Sunlit Water

June 28, 2007

Hey Now

Filed under: Culture — by teofilo @ 6:16 pm

There’s nothing wrong with smug young Ivy League bloggers.  Also, even leaving aside his ownership of slaves, Jefferson was an asshole.  At least, that’s how he comes across in Chernow’s biography of Hamilton (who, oddly, doesn’t seem to be included among the founders discussed in the book Dana Goldstein is reading); this may be largely a function of the conventions of Hamilton biography as a genre.



  1. Soooooo… is serial blogging your new procrastination technique or are you distracting yourself while waiting for a response?

    (Yes, rhetorical.)

    Comment by Witt — June 28, 2007 @ 6:20 pm |Reply

  2. I still haven’t written the thing, so it’s primarily the first.

    Comment by teofilo — June 28, 2007 @ 6:39 pm |Reply

  3. At the risk of sounding elitist, I’d guess that Wood knows more about Jefferson than Chernow. A lot more. This is not the same as being a better judge of character, of course.

    Comment by eb — June 28, 2007 @ 7:21 pm |Reply

  4. Oh, I’m sure he does, and Chernow’s obvious sympathy for Hamilton definitely seems to get in the way of an objective appraisal at times. Still, there’s a lot about Jefferson’s behavior during the 1790s that reflects poorly on him even if you don’t take a strong pro-Hamilton view.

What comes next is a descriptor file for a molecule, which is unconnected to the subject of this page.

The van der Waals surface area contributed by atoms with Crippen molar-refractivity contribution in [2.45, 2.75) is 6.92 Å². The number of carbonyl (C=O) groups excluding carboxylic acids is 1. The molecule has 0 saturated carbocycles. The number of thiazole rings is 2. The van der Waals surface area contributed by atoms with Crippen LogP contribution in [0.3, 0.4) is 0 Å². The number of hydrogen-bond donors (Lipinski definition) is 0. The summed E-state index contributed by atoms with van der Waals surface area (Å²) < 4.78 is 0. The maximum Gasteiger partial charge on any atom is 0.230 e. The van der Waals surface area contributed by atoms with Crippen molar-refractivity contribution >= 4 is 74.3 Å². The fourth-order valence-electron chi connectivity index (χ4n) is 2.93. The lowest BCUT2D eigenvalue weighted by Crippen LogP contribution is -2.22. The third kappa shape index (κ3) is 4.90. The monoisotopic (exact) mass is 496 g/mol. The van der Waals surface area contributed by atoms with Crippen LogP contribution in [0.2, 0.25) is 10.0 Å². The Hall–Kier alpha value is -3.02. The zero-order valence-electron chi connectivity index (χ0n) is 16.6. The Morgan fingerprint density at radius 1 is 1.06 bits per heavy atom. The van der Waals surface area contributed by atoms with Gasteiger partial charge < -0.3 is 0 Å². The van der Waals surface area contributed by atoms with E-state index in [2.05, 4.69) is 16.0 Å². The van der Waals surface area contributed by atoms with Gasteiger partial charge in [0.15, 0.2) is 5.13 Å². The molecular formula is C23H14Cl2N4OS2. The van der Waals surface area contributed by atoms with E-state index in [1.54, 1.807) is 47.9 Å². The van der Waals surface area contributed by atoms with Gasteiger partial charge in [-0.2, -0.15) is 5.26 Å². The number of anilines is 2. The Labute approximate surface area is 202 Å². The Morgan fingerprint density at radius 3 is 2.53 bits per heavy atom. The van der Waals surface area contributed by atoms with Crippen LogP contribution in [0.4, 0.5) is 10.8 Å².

Comment by teofilo — June 28, 2007 @ 7:25 pm |Reply

  5. There’s a lot of Jefferson’s behavior that reflects poorly on him in just about every decade. As far as I can tell, from reading yet a different book on the 1790s, in the early years of Washington’s presidency Hamilton had the better ideas and policies, but that Hamilton makes a turn towards more troubling policies like the standing army that never got built during the Adams presidency for the war that was never really fought with France, and then goes on to that embarrassing feud with Adams himself (who had his own personal problems).

    Comment by eb — June 28, 2007 @ 7:31 pm |Reply

  6. I haven’t read Wood’s book – except what parts may have already appeared in his NYRB and TNR reviews – but the table of contents show an essay devoted to Hamilton and the “fiscal-military state.”

    Comment by eb — June 28, 2007 @ 7:34 pm |Reply

  7. I’m actually only about halfway through the Chernow book (to mid-1792); it’ll be interesting to see how he deals with Hamilton’s later years, when he was no longer so popular or powerful.

    Comment by teofilo — June 28, 2007 @ 7:36 pm |Reply

  8. I read Chernow a few years ago and my recollection was that the quality went down as the book progressed. The strength of the narrative was Chernow’s insight into Hamilton’s character, and obviously his earlier years are going to be more probative as far as that goes. The later intricacies of political infights and policy just didn’t play to Chernow’s strengths.

    Comment by Anon — June 28, 2007 @ 10:15 pm |Reply

  9. I can see that. I’ve also noticed that Chernow seems to be really interested in Hamilton’s childhood (which, to be fair, is very interesting), and he keeps suggesting that such and such action in his later years may be reflective of his attitude toward his mother or whatever. It gets a bit tiring after a while.

    Comment by teofilo — June 28, 2007 @ 10:38 pm |Reply

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